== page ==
This section is to help you understand and prepare for the rigors of the spring training schedule. If you have any questions on how to prepare, please ask a staff member. The rangerstrength.com program is designed with the workload of spring training in mind.
In Mid-January the Surprise Complex opens for players wanting to report early. You will be able to complete the final weeks of your training with the strength and conditioning staff in addition to your baseball activity. This is a unique opportunity the Rangers provides to its players. It is especially useful for players from the colder northern states/regions, where it may be a challenge to begin throwing, hitting, and conditioning outdoors. Exact dates will be announced by the staff after the new year. Please monitor the “Ranger Strength” facebook group or the @rangerstrength twitter feed for updates on when the complex will be open. Meal money will be provided (Mon-Fri).
Beginning in Mid-February, you may be invited to participate in Early Camp Spring Training. This is a separate group than the early reporting players. You will be notified by the staff if this pertains to you. Because the early camp schedule is separate from the early reporting group, strength and conditioning work will be performed accord to the early camper’s schedule.
Spring Training is the toughest time of the year in terms of overall work. You will continue to work on building the physical qualities developed in the off-season while sharpening game skills. Spring Training will include testing in the 300-yard Shuttle, Vertical Jump, 10-yard Burst, and the 5-10-5 Agility Test, in addition to height, weight, and body composition (body fat). Movement screen and mobility testing is another tool used by the staff throughout the year.
Performance Testing – What to Expect
Spring Training performance testing will include all of the tests listed below. The Strength and Conditioning and Medical Staffs are dedicated to helping you improve and sustain your performance as a healthy baseball player. The data we collect while testing you helps the program evolve, by uncovering future program needs for the group and individual routines.
- 300 Yard Shuttle: The goal is to demonstrate your conditioning level. Run 50 yds down and back, 3 times (300 yds total). Take a 2 minute break and repeat the test. Your average time of the two runs must meet the passing requirement for your position. To demonstrate a high conditioning level, your second time should be similar to your first.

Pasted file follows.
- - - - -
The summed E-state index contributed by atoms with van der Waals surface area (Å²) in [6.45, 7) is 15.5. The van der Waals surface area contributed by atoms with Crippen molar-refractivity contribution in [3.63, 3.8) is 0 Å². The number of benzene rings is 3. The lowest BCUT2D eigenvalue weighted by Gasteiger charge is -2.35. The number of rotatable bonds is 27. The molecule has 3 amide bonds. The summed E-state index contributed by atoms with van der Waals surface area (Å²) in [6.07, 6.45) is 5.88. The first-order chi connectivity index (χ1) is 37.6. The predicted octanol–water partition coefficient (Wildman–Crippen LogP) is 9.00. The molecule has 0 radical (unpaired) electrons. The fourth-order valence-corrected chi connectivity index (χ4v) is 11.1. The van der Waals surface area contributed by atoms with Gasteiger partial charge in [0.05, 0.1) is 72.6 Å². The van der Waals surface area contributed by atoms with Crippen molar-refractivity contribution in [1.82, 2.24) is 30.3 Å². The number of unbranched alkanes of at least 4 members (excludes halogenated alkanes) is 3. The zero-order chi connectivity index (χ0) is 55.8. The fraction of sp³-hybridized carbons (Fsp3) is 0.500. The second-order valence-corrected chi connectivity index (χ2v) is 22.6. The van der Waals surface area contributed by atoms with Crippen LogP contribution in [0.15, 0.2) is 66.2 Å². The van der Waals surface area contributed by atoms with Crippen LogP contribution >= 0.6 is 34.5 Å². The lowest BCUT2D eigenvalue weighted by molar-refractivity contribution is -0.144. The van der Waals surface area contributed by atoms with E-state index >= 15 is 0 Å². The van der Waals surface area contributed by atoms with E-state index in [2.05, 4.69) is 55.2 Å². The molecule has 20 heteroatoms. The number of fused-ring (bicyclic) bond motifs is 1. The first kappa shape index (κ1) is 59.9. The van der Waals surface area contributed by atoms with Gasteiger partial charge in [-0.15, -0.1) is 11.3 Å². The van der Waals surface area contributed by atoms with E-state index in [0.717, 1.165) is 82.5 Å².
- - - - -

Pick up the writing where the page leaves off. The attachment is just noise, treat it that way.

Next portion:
- Vertical Jump: This is a test of your lower body power. Vertical jump height has been associated with athleticism, strength, and speed in field sport athletes. We first use the Vertec apparatus to measure your reach, and will then have you perform 2 jump-and-reach trials to determine your maximum height.
- 10-Yard Burst: This test is a laser-timed measure of sprinting acceleration (speed) from a lateral baseball start position. The staff will have you perform the 2 attempts from the right and left. Other than measuring your speed, another goal of this test is to determine your ability to move right versus left.
- 5-10-5 “Pro-Agility” Test: Agility is an important measure of athleticism, requiring good coordination and footwork, in addition to lower body and core strength. This is a test of your ability to change direction efficiently. Straddling a line on the field, you will perform a baseball crossover step to the right, sprint 5-yards, touch a second line, and reverse direction. You will then sprint 10-yards (back through the start line) to a third line, touch, and reverse direction again. The drill ends with a sprint through the first (middle) line. You will perform 2 trials beginning in each direction.
- Height, Weight, Body Composition (Body Fat Percentage): These tests provide a baseline measurement of your physical make-up. In general, an individual with more muscle will be stronger. So, a 200 lb player with 12% body fat will typically be stronger than a 200 lb player with 18% body fat. Your height gives you a guideline to the amount of weight you can carry on your frame without impairing your ability to move efficiently. Body weight and body composition goals should be discussed with the staff during the season, as everyone’s body and athleticism are different.
- Movement Efficiency Testing: The staff is trained to employ movement efficiency testing to determine weaknesses in movement patterns and muscle imbalance asymmetries. Our core and corrective exercise programs are largely founded on integrating a variety of preventative exercises in each of your programs.
WHY WE PERFORM TESTING:
We perform testing because the staff wants to understand your physical make-up and how your physical make-up reflects your athleticism to play your position with career longevity. Ultimately, the Organization wants to know:
- Are you conditioned to recover quickly from a high volume of training during Spring Training and beyond?
- Have you put the work in during the off-season?
- What are your strengths and weaknesses as an athlete? Speed, Strength, Power, Balance, Endurance, etc?
Are there correctable physical qualities impairing your performance and playing health?